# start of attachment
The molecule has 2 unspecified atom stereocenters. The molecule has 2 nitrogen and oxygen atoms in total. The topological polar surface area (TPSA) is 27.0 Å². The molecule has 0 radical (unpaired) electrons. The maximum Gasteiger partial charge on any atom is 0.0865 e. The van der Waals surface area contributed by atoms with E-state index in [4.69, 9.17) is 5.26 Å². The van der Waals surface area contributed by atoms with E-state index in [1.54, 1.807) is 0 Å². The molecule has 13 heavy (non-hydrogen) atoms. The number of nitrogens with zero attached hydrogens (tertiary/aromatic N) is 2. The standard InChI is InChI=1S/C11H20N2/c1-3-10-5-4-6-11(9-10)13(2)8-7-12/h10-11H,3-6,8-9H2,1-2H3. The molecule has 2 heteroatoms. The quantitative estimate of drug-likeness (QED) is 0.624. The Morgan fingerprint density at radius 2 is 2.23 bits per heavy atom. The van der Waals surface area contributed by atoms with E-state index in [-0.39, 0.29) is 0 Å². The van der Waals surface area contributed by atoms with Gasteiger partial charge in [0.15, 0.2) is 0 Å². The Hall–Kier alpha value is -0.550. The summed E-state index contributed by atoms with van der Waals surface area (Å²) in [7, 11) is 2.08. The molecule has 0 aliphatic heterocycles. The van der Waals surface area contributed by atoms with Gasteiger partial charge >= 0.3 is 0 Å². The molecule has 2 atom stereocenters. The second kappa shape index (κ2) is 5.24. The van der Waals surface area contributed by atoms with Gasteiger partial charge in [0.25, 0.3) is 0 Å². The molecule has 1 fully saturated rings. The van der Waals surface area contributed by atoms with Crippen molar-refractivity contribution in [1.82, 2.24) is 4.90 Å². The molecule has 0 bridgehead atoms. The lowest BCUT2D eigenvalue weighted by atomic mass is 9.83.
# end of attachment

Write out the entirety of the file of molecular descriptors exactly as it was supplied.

The molecule has 2 unspecified atom stereocenters. The molecule has 2 nitrogen and oxygen atoms in total. The topological polar surface area (TPSA) is 27.0 Å². The molecule has 0 radical (unpaired) electrons. The maximum Gasteiger partial charge on any atom is 0.0865 e. The van der Waals surface area contributed by atoms with E-state index in [4.69, 9.17) is 5.26 Å². The van der Waals surface area contributed by atoms with E-state index in [1.54, 1.807) is 0 Å². The molecule has 13 heavy (non-hydrogen) atoms. The number of nitrogens with zero attached hydrogens (tertiary/aromatic N) is 2. The standard InChI is InChI=1S/C11H20N2/c1-3-10-5-4-6-11(9-10)13(2)8-7-12/h10-11H,3-6,8-9H2,1-2H3. The molecule has 2 heteroatoms. The quantitative estimate of drug-likeness (QED) is 0.624. The Morgan fingerprint density at radius 2 is 2.23 bits per heavy atom. The van der Waals surface area contributed by atoms with E-state index in [-0.39, 0.29) is 0 Å². The van der Waals surface area contributed by atoms with Gasteiger partial charge in [0.15, 0.2) is 0 Å². The Hall–Kier alpha value is -0.550. The summed E-state index contributed by atoms with van der Waals surface area (Å²) in [7, 11) is 2.08. The molecule has 0 aliphatic heterocycles. The van der Waals surface area contributed by atoms with Gasteiger partial charge >= 0.3 is 0 Å². The molecule has 2 atom stereocenters. The second kappa shape index (κ2) is 5.24. The van der Waals surface area contributed by atoms with Gasteiger partial charge in [0.25, 0.3) is 0 Å². The molecule has 1 fully saturated rings. The van der Waals surface area contributed by atoms with Crippen molar-refractivity contribution in [1.82, 2.24) is 4.90 Å². The molecule has 0 bridgehead atoms. The lowest BCUT2D eigenvalue weighted by atomic mass is 9.83.